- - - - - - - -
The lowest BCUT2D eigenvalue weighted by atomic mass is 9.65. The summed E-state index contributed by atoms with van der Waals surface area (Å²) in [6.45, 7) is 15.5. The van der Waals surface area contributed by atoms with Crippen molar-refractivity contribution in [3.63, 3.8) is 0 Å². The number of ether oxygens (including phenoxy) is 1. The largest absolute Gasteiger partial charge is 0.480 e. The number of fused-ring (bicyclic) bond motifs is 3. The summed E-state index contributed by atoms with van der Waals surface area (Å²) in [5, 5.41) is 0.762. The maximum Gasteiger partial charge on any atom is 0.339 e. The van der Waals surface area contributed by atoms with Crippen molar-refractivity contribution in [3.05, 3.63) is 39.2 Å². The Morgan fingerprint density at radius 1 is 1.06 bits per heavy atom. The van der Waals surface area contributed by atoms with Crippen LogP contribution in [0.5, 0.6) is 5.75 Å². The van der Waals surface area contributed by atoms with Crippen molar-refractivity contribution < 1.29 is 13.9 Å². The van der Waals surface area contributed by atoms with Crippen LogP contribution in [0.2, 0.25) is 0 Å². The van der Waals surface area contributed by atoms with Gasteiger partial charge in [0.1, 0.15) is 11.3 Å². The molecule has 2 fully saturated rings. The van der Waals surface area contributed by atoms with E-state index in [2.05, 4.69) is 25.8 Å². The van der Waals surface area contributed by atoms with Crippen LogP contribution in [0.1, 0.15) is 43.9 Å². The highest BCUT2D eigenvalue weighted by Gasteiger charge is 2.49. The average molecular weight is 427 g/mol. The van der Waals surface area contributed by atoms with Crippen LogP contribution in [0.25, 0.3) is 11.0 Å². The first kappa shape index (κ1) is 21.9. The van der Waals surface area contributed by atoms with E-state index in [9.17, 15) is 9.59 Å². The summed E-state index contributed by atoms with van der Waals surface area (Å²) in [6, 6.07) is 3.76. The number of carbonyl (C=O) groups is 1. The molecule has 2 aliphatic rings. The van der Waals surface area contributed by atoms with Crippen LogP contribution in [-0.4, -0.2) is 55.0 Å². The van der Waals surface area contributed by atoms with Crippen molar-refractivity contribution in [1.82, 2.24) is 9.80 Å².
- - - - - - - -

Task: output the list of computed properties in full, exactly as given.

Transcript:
The lowest BCUT2D eigenvalue weighted by atomic mass is 9.65. The summed E-state index contributed by atoms with van der Waals surface area (Å²) in [6.45, 7) is 15.5. The van der Waals surface area contributed by atoms with Crippen molar-refractivity contribution in [3.63, 3.8) is 0 Å². The number of ether oxygens (including phenoxy) is 1. The largest absolute Gasteiger partial charge is 0.480 e. The number of fused-ring (bicyclic) bond motifs is 3. The summed E-state index contributed by atoms with van der Waals surface area (Å²) in [5, 5.41) is 0.762. The maximum Gasteiger partial charge on any atom is 0.339 e. The van der Waals surface area contributed by atoms with Crippen molar-refractivity contribution in [3.05, 3.63) is 39.2 Å². The Morgan fingerprint density at radius 1 is 1.06 bits per heavy atom. The van der Waals surface area contributed by atoms with Crippen LogP contribution in [0.5, 0.6) is 5.75 Å². The van der Waals surface area contributed by atoms with Crippen molar-refractivity contribution < 1.29 is 13.9 Å². The van der Waals surface area contributed by atoms with Crippen LogP contribution in [0.2, 0.25) is 0 Å². The van der Waals surface area contributed by atoms with Gasteiger partial charge in [0.1, 0.15) is 11.3 Å². The molecule has 2 fully saturated rings. The van der Waals surface area contributed by atoms with E-state index in [2.05, 4.69) is 25.8 Å². The van der Waals surface area contributed by atoms with Crippen LogP contribution in [0.1, 0.15) is 43.9 Å². The highest BCUT2D eigenvalue weighted by Gasteiger charge is 2.49. The average molecular weight is 427 g/mol. The van der Waals surface area contributed by atoms with Crippen LogP contribution in [0.25, 0.3) is 11.0 Å². The first kappa shape index (κ1) is 21.9. The van der Waals surface area contributed by atoms with E-state index in [9.17, 15) is 9.59 Å². The summed E-state index contributed by atoms with van der Waals surface area (Å²) in [6, 6.07) is 3.76. The number of carbonyl (C=O) groups is 1. The molecule has 2 aliphatic rings. The van der Waals surface area contributed by atoms with Crippen LogP contribution in [-0.4, -0.2) is 55.0 Å². The van der Waals surface area contributed by atoms with Crippen molar-refractivity contribution in [1.82, 2.24) is 9.80 Å².